Line efficiency – how to improve it
Over the years I have witnessed many packing lines and I have been on the receiving end, and instrumental in the delivery of line efficiency programmes.
So what is the key to achieving high packing line efficiency and how can you tell when it has reached its maximum?
There are many aspects involved, and only when all are properly and consistently managed will your packaging line reach its maximum efficiency.
How should the data be recorded? Automatically if possible. Most will have to resort to manual methods at first. That’s fine – just ensure somebody has responsibility for recording and they are bought into it. Don’t wait either. Record before you start to make any changes if possible, thereby allowing you to judge the effect of any improvements.
How will you motivate your line team? A good team leader can do this, but needs the tools to do it. Tools required include: hourly data records and data reporting, a capable and available line engineer, empowerment to make decisions, and a list of the right people to call on in the event of difficulties or barriers.
How should you present your data? – it should be easily readable at a glance. Charts are good with a point for each hour, or more frequently. Digital displays are even better. Many companies are using large television screens for reporting data. These can be good, but be careful the screen is not too crammed with data, thereby rendering it useless. It should be possible to tell at a glance how the line is performing.
When should you review performance? At the very least daily. If it seems to help, hourly or at the end of a shift. The Daily Review: This should be snappy – the team should be ready with solutions, it should be a case of deciding who owns the actions. No ridiculous questions or unnecessary actions – these don’t improve efficiency. Of course, if you are just starting out, you can expect these meetings to take a little longer. The team may need to adjust to this new way of working, but the aim should be a 5 minute review daily.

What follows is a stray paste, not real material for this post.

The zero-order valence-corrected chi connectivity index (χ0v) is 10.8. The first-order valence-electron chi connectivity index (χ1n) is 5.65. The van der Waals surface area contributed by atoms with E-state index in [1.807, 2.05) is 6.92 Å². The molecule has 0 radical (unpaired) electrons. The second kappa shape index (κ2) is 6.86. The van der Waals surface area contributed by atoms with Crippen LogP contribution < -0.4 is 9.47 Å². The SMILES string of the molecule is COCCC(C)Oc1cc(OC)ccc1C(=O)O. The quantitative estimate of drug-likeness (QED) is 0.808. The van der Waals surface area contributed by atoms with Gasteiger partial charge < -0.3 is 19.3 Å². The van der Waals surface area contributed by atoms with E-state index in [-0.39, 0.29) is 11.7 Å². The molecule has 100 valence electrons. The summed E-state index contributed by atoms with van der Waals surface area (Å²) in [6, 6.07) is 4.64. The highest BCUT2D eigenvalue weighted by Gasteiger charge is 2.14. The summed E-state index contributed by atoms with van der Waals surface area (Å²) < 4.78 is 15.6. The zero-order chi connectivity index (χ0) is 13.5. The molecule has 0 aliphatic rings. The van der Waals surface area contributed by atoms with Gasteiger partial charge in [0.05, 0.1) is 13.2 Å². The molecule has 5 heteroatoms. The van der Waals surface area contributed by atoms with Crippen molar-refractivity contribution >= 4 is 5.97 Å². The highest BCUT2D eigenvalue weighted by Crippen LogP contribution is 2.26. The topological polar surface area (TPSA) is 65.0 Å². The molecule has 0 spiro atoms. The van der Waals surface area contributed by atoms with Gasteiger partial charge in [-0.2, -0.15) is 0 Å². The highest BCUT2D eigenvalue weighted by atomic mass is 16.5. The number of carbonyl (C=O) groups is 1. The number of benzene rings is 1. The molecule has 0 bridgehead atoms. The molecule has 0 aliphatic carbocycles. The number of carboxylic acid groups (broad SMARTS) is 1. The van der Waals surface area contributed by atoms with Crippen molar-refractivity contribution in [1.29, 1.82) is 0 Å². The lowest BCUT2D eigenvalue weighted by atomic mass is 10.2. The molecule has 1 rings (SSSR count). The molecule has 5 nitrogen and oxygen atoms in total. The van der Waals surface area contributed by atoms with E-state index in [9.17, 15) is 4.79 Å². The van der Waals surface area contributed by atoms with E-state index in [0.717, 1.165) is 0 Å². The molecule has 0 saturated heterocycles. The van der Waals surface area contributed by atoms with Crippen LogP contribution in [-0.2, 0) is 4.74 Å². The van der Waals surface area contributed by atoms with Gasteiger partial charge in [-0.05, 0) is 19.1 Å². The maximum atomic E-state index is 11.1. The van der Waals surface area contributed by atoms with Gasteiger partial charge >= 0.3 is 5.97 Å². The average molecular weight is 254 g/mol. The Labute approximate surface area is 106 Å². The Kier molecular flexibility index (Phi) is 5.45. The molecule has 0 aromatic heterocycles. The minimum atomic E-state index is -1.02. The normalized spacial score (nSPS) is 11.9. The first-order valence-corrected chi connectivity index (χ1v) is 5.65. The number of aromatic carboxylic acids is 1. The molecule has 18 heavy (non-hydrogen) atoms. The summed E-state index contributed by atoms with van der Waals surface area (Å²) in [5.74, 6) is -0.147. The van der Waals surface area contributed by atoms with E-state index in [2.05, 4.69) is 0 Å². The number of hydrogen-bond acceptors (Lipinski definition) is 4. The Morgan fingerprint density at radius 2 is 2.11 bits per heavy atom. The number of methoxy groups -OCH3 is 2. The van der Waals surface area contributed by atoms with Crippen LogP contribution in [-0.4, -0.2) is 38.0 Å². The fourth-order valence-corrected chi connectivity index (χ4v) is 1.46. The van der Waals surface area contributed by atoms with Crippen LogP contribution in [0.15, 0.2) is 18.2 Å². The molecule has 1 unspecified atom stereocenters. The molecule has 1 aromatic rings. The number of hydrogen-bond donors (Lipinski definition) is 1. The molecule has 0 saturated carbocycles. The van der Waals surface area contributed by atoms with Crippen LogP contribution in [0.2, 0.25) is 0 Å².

Efficiency is supported by supporting departments, Technical, Quality, Micro, Engineering teams – if your organisation is working correctly, these departments will already be working on ways to improve efficiency. Make use of them. Ensure they are invited if there are any actions delegated to them, and at the very least email them a list of actions for them to address.
Regular Maintenance is important. So many times this will be ignored to allow that all important product to be packed to meet a last minute demand, yet it’s the regular maintenance that makes a packing line more reliable and will push efficiency towards its upper limit. A detailed and comprehensive schedule of maintenance is an absolute must for driving efficiency up.
Ad-hoc Maintenance. This is when that Line Engineer comes into his/ her own. You need something fixing and it needs to happen quickly. The key to efficiency here lies in the work done well before the time of the breakdown or stoppage:
•Employing somebody with a positive attitude who is tenacious and good at problem solving
•Training that person properly and giving them all the tools they require – both physical and mental
•Ensuring the resources you assign are able to attend quickly and are available for the duration of any ad-hoc maintenance, and then able to stay on the line for a period afterwards to ensure the line gets back to normal efficiency.
Automation – is it always possible? We haven’t yet come across a process that can’t be automated. With robot manufacturers getting increasingly more innovative, the opportunities are growing day by day. Don’t listen to anybody who tells you a process can’t be automated. Contact us at iDi Pac and we will find the solution for you.
Bolt it down. Variability is the enemy of high efficiency. Your line may need to be flexible to deal with different products. That’s normal. But if part of your process has a variable aspect, work towards fixing it to one specific setting and fix it mechanically. We at iDi Pac have witnessed examples of practices which claim to be a black art and requiring years of training subsequently being fixed and thereby leading to stability and better efficiency.
Tinkering. Stop it! On line technicians can be the worst for this. It comes from a good place because they are trying to get the line to work, but it often results in settings going so far from normal it can then be hard to get a process back under control. The classic case is often witnessed at shift changeover: a new team come on to the line and change line settings. An hour later the line has stopped after running fine with the same product for hours previously.
You may think your packing lines are already pretty good, or you may not even have any idea how efficient they are. Whichever end of the efficiency spectrum you occupy, there is always room for improvement.
It’s a case of never being satisfied. Your goal should be to do the most with the least.
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